The engineering was astounding and the overall effect quite Harry Potter-esque, but our enjoyment of the bridge was inhibited by a noise that sounded like a swarm of very angry bees with megaphones. It was a drone.
Averaging an impressive 30 poses per minute, a Russian girl was prancing about on the bridge whilst her boyfriend took aerial shots of her via the drone to boost her Egostagram. To get the perfect photo she even posed provocatively on the bridge wall, perilously close to the edge. I’m reasonably sure I didn’t make any comments about the desire to see Darwinism in action. At least, not out loud….
Hungry from hiking, we stopped by the bridge for curds and honey. Matt and Suiyin told me they’d picked up “a stray” (verbatim) like me the day before too. Then as if eavesdropping, along he wanders.
Before wandering off again, Dave (I think that was his name), happened to mention that we were very close to Little Adam’s Peak, the highest in the area. The less hardcore in the group (that’s Matt and me) exchanged a nervous look. But it was too late.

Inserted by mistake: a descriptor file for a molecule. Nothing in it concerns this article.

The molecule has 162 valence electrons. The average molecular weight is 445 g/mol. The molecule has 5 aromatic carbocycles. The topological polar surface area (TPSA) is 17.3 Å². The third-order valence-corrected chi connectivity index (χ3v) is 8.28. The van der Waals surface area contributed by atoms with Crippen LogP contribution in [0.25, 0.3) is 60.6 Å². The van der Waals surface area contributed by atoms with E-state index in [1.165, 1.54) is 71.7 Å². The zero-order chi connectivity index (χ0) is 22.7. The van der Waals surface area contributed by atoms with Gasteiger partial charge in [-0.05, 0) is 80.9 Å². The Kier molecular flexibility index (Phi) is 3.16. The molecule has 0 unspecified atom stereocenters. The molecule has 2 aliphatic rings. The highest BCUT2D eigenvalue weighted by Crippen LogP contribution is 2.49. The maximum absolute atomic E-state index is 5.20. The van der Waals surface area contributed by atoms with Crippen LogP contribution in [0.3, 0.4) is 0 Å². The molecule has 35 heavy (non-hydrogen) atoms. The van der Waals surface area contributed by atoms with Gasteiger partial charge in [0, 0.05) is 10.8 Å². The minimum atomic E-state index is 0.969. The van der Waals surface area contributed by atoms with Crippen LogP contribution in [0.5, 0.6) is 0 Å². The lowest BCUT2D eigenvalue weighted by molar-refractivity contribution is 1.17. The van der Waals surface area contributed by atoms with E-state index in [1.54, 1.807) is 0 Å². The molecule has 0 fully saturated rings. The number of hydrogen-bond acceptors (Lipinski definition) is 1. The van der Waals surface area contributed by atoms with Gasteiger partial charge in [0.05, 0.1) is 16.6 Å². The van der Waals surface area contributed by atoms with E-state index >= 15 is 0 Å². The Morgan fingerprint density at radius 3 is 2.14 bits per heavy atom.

Suiyin: “Now that we’re here we should probably just climb Little Adam’s Peak too, don’t you think?”
It was happening. Hike part #3.
Whilst the hike was actually quite fun, I have zero evidence of our final ascent because, just as we reached the summit, a contrary cloud came and sat on our heads and obstinately refused to move.
We walked back into town and agreed to meet later for dinner and drinks. I invited Balazs along too, as he was still in town (thereby creating an Australo-Hungarian alliance – see what I’ve done there?) and, by about 9pm it was looking like the night before had just been a warm-up!
Somewhere during the evening I offered to give M&S a lift to a wildlife reserve in the south on my way to Weligama, the beach resort that was to be my next stop.
Hungover me collected hungover them after breakfast and, via a brief photocall by the Ravana Falls just south of Ella, we made for the Udawalawe animal reserve.
On arrival in Udawalawe, unlike in Anamalai, where I had seen virtually no wildlife, here the animals were a little more prominent:
I dropped Matt and Suiyin with a promise to visit if I were ever again in Melbourne then drove away south towards my next blog post.